FOOL, n. A person who pervades the domain of intellectual speculation and diffuses himself through the channels of moral activity. He is omnific, omniform, omnipercipient, omniscience, omnipotent. He it was who invented letters, printing, the railroad, the steamboat, the telegraph, the platitude and the circle of the sciences. He created patriotism and taught the nations war—founded theology, philosophy, law, medicine and Chicago. He established monarchical and republican government. He is from everlasting to everlasting—such as creation's dawn beheld he fooleth now. In the morning of time he sang upon primitive hills, and in the noonday of existence headed the procession of being. His grandmotherly hand was warmly tucked-in the set sun of civilization, and in the twilight he prepares Man's evening meal of milk-and-morality and turns down the covers of the universal grave. And after the rest of us shall have retired for the night of eternal oblivion he will sit up to write a history of human civilization.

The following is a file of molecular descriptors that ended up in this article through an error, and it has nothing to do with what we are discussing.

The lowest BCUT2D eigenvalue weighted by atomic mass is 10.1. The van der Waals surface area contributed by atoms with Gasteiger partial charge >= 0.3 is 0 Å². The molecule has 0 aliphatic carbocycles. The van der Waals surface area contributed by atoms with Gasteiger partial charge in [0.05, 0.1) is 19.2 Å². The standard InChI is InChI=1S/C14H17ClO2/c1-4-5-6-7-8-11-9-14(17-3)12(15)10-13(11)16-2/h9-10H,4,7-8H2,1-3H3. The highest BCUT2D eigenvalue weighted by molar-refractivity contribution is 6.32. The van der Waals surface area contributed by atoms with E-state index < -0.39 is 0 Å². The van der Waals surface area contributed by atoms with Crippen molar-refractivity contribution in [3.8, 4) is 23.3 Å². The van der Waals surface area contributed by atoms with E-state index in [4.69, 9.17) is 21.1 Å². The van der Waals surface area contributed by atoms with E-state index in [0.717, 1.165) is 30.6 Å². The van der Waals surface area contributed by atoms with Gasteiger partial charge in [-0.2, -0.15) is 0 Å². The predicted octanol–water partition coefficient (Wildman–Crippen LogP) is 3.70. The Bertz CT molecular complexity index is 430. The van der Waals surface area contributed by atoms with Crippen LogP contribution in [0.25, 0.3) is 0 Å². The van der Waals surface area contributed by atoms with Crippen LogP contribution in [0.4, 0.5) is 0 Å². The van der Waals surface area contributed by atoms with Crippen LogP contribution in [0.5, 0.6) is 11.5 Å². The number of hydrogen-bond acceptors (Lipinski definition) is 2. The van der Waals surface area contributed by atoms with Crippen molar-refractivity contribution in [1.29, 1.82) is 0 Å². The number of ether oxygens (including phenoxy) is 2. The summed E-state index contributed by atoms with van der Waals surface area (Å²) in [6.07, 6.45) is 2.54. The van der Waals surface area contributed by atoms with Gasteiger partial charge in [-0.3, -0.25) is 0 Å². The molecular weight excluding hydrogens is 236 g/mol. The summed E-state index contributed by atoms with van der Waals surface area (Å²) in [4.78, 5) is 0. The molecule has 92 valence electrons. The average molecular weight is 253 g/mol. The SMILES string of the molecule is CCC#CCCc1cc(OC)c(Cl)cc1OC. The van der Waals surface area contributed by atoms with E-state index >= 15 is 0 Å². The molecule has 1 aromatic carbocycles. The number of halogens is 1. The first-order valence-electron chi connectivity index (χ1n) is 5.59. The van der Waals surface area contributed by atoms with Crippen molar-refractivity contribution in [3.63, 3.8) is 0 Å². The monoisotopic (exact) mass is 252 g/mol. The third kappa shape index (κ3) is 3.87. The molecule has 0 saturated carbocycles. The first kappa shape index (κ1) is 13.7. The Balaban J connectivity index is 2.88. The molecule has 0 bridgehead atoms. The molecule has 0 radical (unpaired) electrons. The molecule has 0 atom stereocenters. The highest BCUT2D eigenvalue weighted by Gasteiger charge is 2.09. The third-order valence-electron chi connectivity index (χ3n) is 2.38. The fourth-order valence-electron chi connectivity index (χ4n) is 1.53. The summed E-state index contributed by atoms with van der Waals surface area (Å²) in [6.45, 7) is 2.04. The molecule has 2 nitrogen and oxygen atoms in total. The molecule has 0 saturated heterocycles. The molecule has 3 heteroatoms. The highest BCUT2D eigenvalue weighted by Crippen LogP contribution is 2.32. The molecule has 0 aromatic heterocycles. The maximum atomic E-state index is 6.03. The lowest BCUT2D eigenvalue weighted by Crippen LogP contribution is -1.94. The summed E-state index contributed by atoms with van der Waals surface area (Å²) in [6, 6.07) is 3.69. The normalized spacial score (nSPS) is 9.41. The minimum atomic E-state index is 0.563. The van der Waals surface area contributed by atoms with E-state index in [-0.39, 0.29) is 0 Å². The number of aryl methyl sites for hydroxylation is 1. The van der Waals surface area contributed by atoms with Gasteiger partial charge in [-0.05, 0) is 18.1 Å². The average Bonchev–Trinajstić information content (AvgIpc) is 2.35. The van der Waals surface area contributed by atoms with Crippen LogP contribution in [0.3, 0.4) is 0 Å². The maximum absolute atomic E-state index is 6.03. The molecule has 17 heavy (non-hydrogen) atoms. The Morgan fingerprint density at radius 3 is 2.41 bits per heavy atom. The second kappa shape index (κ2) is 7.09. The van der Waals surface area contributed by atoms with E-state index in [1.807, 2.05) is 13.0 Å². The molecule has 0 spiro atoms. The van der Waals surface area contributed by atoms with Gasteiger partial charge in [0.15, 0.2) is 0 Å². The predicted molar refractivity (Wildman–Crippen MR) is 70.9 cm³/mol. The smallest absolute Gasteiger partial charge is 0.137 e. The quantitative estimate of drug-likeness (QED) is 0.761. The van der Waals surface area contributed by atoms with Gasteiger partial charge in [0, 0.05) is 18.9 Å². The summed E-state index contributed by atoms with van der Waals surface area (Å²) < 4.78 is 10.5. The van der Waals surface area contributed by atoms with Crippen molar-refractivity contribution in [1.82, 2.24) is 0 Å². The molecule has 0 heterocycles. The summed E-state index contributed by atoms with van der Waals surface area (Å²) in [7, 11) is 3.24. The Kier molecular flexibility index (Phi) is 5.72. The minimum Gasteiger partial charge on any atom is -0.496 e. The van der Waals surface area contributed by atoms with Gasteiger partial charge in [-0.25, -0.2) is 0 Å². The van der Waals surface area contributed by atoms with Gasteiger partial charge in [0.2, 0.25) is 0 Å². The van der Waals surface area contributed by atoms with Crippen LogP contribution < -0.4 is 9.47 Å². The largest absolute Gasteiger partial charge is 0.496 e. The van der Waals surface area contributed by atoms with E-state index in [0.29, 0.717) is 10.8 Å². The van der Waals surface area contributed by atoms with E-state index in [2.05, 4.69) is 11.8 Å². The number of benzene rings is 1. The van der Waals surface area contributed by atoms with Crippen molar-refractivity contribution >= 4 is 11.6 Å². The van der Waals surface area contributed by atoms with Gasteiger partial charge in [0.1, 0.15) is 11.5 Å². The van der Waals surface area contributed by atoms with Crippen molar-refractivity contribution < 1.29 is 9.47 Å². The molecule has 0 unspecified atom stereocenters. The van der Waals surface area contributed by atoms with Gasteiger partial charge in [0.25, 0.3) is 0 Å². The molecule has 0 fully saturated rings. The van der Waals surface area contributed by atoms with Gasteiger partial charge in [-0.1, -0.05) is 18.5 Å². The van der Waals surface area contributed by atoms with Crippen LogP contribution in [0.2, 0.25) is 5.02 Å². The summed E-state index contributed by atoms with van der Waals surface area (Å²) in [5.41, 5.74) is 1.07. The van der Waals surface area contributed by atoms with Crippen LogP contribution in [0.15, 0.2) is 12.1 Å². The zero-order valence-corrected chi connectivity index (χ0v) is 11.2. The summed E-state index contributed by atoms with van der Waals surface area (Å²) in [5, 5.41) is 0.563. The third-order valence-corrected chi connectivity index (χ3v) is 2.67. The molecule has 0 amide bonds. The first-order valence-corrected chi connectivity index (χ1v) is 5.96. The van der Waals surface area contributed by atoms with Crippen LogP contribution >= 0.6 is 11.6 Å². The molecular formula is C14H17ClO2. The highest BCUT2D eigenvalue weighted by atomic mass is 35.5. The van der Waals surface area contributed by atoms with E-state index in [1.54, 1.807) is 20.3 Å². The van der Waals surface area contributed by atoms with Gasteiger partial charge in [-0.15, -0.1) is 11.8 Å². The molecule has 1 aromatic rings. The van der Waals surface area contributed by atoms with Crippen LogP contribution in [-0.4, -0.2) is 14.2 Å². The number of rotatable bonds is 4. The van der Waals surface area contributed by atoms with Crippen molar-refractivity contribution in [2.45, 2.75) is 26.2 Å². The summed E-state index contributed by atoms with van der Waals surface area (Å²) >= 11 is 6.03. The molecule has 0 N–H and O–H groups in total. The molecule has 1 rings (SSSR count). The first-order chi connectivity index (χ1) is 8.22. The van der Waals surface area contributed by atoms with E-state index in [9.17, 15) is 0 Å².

FORGETFULNESS, n. A gift of God bestowed upon doctors in compensation for their destitution of conscience.

FRIENDLESS, adj. Having no favors to bestow. Destitute of fortune. Addicted to utterance of truth and common sense.

FRIENDSHIP, n. A ship big enough to carry two in fair weather, but only one in foul.

FUTURE, n. That period of time in which our affairs prosper, our friends are true and our happiness is assured.

GRAVE, n. A place in which the dead are laid to await the coming of the medical student.